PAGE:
Is tech overwhelming your employees?

In 2007, two years after founding HuffPost, Arianna Huffington was routinely working 18-hour days. One morning, while working at home, she suddenly collapsed, hitting her head on a desk as she fell, cutting an eye and breaking a cheekbone. Sheer exhaustion was the diagnosis. It was a wake-up call for Huffington, who has since made mental health a priority for her and those she works with.

In 2016, she launched Thrive Global, a corporate and consumer wellbeing and productivity platform.

“We continue to celebrate people who work 24/7,” Huffington told media. “But studies show the result of working 24/7 is the cognitive equivalent of coming to work drunk. This has been exacerbated by the digital revolution. We rightly celebrate technology, but we have become addicted to our devices and take better care of our smartphones than we do ourselves. We are alert to the fact that our smartphones run down, but we allow ourselves to run on empty.”

For Rob Scott, global lead, strategy & innovation at Presence of IT, the link between mental health and technology has two aspects that need consideration. The first relates to the prevailing culture and inherent expectations of how employees operate.

“When there is a level of toxicity in the culture, with senior managers walking around the office at 6pm asking where everyone is or why ‘Sarah isn’t responding to my text at 10pm’, then these behaviours tend to drive up an ‘always-on’ expectation, along with the subtly innuendoes of how people get rewarded and promoted in the company,” Scott said.

Toxic cultures, he added, are detrimental to employee engagement and can lead to stress, anxiety, family dysfunction and contribute to more severe forms of mental and physical health issues.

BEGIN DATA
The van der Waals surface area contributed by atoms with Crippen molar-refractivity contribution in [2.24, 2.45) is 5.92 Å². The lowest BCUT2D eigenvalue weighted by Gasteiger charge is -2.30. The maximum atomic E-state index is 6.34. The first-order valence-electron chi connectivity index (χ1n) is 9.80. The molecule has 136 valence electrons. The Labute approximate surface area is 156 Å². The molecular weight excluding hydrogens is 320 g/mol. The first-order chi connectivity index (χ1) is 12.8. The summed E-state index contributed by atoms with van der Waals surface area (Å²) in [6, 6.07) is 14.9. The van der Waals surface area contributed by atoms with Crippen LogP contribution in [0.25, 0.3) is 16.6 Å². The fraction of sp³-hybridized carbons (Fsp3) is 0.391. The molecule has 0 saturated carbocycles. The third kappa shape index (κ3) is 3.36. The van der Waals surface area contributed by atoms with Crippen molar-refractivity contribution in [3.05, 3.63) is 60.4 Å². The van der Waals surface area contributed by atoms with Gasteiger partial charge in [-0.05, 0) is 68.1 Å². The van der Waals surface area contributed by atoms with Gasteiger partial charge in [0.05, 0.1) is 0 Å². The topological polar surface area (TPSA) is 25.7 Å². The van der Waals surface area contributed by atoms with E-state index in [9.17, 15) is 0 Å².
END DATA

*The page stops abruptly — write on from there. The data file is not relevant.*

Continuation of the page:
Scott said the second component relates to the technology and software provided to employees.

“Smartphones, laptops, tables, cloud-based email and doc storage, messaging apps, system notifications, social media accounts etc all keep an employee tethered to the employer,” he said. “Employers must educate employees on set expectations around their use. This is not to say employees should not use these when it suits them, but there should be guidelines on expected responses, subtle pressurizing of colleagues to read/reply/provide and strong messaging that those behaviours are not valued.”

As with most things, Scott said it’s up to both employers and employees to ensure technology does not intrude unnecessarily on mental health. He suggested employers have a duty to provide a work environment – physical and virtual – which supports all forms of health and safety, but equally the employee must take responsibility and accountability for their own actions.

“When companies deploy new tools and software it’s often done to deal with a specific problem and can inadvertently add more and more time-consuming activity as more ‘problems are solved’ – creating what Josh Bersin termed the ‘Overwhelmed Employee’,” Scott said.

“Many new software systems, particularly those in HR, have become ‘systems of engagement’ which contributes to an ‘always-on’ mentality. As we move towards digital work environments, it’s incumbent on employees to use technology in a way that empowers the workforce to do more with less and resist throwing more and more technology at them. This requires a mindset change and should be influenced by cultural aspirations and duties to protect against ill-health.”

To minimize the potential damage to mental health, Scott has seen a wide range of activity occurring. Some is related to policy – for example, companies restricting usage of their own technologies for general internet surfing or disallow downloading of apps.

“These are draconian in my view as the employee is likely to go onto some other device,” he said.

Scott has also seen a push by some companies to reduce emailing and inclusion of people unnecessarily, which can contribute to hours of unproductive machine engagement, but the spare time is often then taken up by other tools, apps or devices.

“Fundamentally, the companies that have been most successful are the ones that have complete digital strategies, entwined with their cultural values,” he said. “These ultimately underpin individual behavior and promote respect for other and their time.”

This article was written by Iain Hopkins and appeared in HR Technology News.